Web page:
Advancing predictive modeling in archaeology: An evaluation of regression and machine learning methods on the Grand Staircase-Escalante National Monument
Peter M. Yaworsky, Kenneth B. Vernon, Jerry D. Spangler, Simon C. Brewer, Brian F. Codding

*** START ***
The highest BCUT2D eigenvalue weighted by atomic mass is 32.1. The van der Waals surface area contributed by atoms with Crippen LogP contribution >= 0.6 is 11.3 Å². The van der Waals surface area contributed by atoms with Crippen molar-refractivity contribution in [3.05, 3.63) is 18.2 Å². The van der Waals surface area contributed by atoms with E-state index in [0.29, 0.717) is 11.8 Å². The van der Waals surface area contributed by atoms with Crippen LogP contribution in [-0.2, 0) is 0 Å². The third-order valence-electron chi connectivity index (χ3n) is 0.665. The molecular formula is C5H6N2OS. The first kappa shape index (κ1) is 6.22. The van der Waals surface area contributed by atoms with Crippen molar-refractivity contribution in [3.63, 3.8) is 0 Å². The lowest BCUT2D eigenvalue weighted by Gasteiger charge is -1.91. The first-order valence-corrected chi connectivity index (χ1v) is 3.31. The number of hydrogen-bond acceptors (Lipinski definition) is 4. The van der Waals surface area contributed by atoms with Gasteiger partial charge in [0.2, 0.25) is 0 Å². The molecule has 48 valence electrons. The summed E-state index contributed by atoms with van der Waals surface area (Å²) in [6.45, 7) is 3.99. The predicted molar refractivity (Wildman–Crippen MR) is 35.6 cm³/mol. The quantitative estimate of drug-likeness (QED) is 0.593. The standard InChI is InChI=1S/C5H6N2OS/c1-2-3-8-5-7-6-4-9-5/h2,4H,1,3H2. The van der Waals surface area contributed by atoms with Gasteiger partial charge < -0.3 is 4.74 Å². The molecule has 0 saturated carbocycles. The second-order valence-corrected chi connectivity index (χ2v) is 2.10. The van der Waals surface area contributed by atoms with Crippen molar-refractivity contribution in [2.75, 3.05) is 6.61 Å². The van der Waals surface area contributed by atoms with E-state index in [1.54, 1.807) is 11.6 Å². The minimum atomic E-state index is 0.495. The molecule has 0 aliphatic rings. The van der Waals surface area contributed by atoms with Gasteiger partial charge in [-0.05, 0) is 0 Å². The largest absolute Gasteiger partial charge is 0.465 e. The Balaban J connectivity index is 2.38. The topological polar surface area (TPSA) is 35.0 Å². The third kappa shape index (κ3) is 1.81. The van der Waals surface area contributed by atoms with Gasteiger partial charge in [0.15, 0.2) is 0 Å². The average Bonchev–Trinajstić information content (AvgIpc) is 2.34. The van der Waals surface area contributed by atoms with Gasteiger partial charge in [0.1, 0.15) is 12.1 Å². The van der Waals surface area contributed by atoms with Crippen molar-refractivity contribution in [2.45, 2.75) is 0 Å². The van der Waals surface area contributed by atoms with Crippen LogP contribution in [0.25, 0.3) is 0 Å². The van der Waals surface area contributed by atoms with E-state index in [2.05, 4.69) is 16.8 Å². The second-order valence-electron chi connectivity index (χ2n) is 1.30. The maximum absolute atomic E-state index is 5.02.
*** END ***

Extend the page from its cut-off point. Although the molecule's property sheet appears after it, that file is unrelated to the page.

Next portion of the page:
Predictive models are central to both archaeological research and cultural resource management. Yet, archaeological applications of predictive models are often insufficient due to small training data sets, inadequate statistical techniques, and a lack of theoretical insight to explain the responses of past land use to predictor variables. Here we address these critiques and evaluate the predictive power of four statistical approaches widely used in ecological modeling—generalized linear models, generalized additive models, maximum entropy, and random forests—to predict the locations of Formative Period (2100–650 BP) archaeological sites in the Grand Staircase-Escalante National Monument. We assess each modeling approach using a threshold-independent measure, the area under the curve (AUC), and threshold-dependent measures, like the true skill statistic. We find that the majority of the modeling approaches struggle with archaeological datasets due to the frequent lack of true-absence locations, which violates model assumptions of generalized linear models, generalized additive models, and random forests, as well as measures of their predictive power (AUC). Maximum entropy is the only method tested here which is capable of utilizing pseudo-absence points (inferred absence data based on known presence data) and controlling for a non-representative sampling of the landscape, thus making maximum entropy the best modeling approach for common archaeological data when the goal is prediction. Regression-based approaches may be more applicable when prediction is not the goal, given their grounding in well-established statistical theory. Random forests, while the most powerful, is not applicable to archaeological data except in the rare case where true-absence data exist. Our results have significant implications for the application of predictive models by archaeologists for research and conservation purposes and highlight the importance of understanding model assumptions.
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